The MVP Batter Through the First Month

In one of the later chapters of The MVP Machine, the authors describe a working relationship between an unnamed position player and a writer at an “analytically inclined” baseball website. The player felt that his club’s advanced scouting data wasn’t granular enough and asked the writer to supplement the information he was given by the club with additional detail. The writer was eventually performing scouting reports on the player himself, opposing pitchers, as well as the home plate umpires’ strike zones. In terms of evaluating his own performance, the writer summarized that the player was basically looking at three things: “Am I squaring up the ball? Am I swinging and missing? Am I swinging at strikes?”

With the first month of the season in the books, who would be some of the best performing hitters in the league according to this particular player’s criteria? Thanks to Statcast, we have the tools at our disposal to try and figure out just that. Note that the dataset I used for this exercise was all qualified batters as of the morning of April 30th, 2021.

First, we need to decide which parameters to use to represent each of the three questions posed by the player. Two of the three are pretty easy. “Am I swinging and missing?” We can look up a player’s whiff percentage on Statcast. “Am I swinging at strikes?” That information is represented in a player’s chase percentage. “Am I squaring up the ball?” The natural candidates here would be, if we’re using just one number, the average exit velocity, hard hit percentage, and barrel percentage. I decided to go with the average exit velocity because it takes into account every batted ball put in play by the batter. Let me explain.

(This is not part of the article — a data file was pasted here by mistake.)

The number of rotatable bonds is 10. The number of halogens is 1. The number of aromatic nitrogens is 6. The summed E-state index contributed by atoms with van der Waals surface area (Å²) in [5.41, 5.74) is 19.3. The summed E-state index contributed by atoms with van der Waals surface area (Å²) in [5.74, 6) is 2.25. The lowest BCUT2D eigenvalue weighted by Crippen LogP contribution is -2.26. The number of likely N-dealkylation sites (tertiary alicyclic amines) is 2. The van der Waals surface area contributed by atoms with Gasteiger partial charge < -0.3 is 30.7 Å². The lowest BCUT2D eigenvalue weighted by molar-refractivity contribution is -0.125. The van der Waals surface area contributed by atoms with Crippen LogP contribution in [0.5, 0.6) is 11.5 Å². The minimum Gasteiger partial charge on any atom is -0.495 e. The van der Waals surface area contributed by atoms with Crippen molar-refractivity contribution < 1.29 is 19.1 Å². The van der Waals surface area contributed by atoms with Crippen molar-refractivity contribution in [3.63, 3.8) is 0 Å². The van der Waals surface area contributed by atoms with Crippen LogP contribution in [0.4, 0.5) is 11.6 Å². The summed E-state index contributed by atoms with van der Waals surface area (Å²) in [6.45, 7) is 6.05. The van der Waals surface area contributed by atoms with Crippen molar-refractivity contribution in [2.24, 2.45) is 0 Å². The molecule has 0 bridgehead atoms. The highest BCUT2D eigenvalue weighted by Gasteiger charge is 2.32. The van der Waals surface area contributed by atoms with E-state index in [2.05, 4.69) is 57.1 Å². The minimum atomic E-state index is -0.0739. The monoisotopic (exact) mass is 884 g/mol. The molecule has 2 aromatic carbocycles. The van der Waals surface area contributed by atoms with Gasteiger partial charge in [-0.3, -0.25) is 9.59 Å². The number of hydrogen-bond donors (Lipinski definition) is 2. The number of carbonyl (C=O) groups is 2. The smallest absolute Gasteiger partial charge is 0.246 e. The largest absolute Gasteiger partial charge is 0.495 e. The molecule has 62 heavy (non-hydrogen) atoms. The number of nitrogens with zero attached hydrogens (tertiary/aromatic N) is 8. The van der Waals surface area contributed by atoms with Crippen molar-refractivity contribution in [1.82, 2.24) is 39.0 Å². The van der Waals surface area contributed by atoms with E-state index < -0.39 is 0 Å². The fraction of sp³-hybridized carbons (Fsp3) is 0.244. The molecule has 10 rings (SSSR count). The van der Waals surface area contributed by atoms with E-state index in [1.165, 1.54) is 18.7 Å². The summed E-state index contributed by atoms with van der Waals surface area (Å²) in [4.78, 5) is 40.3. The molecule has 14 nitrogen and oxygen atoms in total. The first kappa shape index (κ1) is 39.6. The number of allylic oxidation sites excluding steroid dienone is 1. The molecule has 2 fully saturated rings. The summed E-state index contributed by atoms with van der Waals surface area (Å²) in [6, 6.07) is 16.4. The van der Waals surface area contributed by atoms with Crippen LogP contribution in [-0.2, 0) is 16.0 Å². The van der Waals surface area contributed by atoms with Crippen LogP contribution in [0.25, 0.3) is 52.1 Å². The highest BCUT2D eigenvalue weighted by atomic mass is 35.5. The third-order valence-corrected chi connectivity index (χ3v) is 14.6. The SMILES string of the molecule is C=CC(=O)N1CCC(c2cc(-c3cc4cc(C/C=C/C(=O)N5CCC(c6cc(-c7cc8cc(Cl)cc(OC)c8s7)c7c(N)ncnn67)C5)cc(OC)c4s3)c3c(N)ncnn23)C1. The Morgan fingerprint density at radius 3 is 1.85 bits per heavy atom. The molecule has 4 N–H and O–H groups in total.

The hard hit percentage — defined as the percentage of balls hit with an exit velocity of 95 mph or harder — is binary. If a batter puts six balls in play at 96 mph and four at 94 mph, his hard hit percentage will be 60%. Similarly, if a batter puts six balls in play at 96 mph and four balls leave his bat at 85 mph, his hard hit percentage will be the same 60% even though the first batter makes more consistent hard contact. Barrel percentage has the same binary issue, and I couldn’t find anywhere on Statcast what that “perfect combination” of exit velocity and launch angle is.

Now that we have our three parameters – average exit velocity, chase percentage, whiff percentage – I normalized all three to vary between 0 and 1 using the formula:

X_normalized = (x_true_value – dataset_min) / (dataset_max – dataset_min)

X_true_value is the actual value of the parameter, dataset_max is the highest value of that parameter in the dataset, and dataset_min is the lowest value in the dataset. Let’s look at an example. Shohei Ohtani’s average exit velocity – as of the morning of April 30th – was 91.1 mph. The highest average exit velocity in the dataset was 98.7 mph and the lowest 81.6. Ohtani’s normalized average exit velocity would then be:

(91.1 – 81.6) / (98.7 – 81.6) = 0.5555

Finally, I computed the weighted average with different weights for the normalized parameters. For the normalized average exit velocity, the higher the number the “better,” while for the chase and whiff raters, the higher the normalized value the “worse.” To account for this, I’m actually multiplying the respective weights by (1 – normalized_whiff_rate) and by (1 – normalized_chase_rate). Let’s call the final output “MVP value.”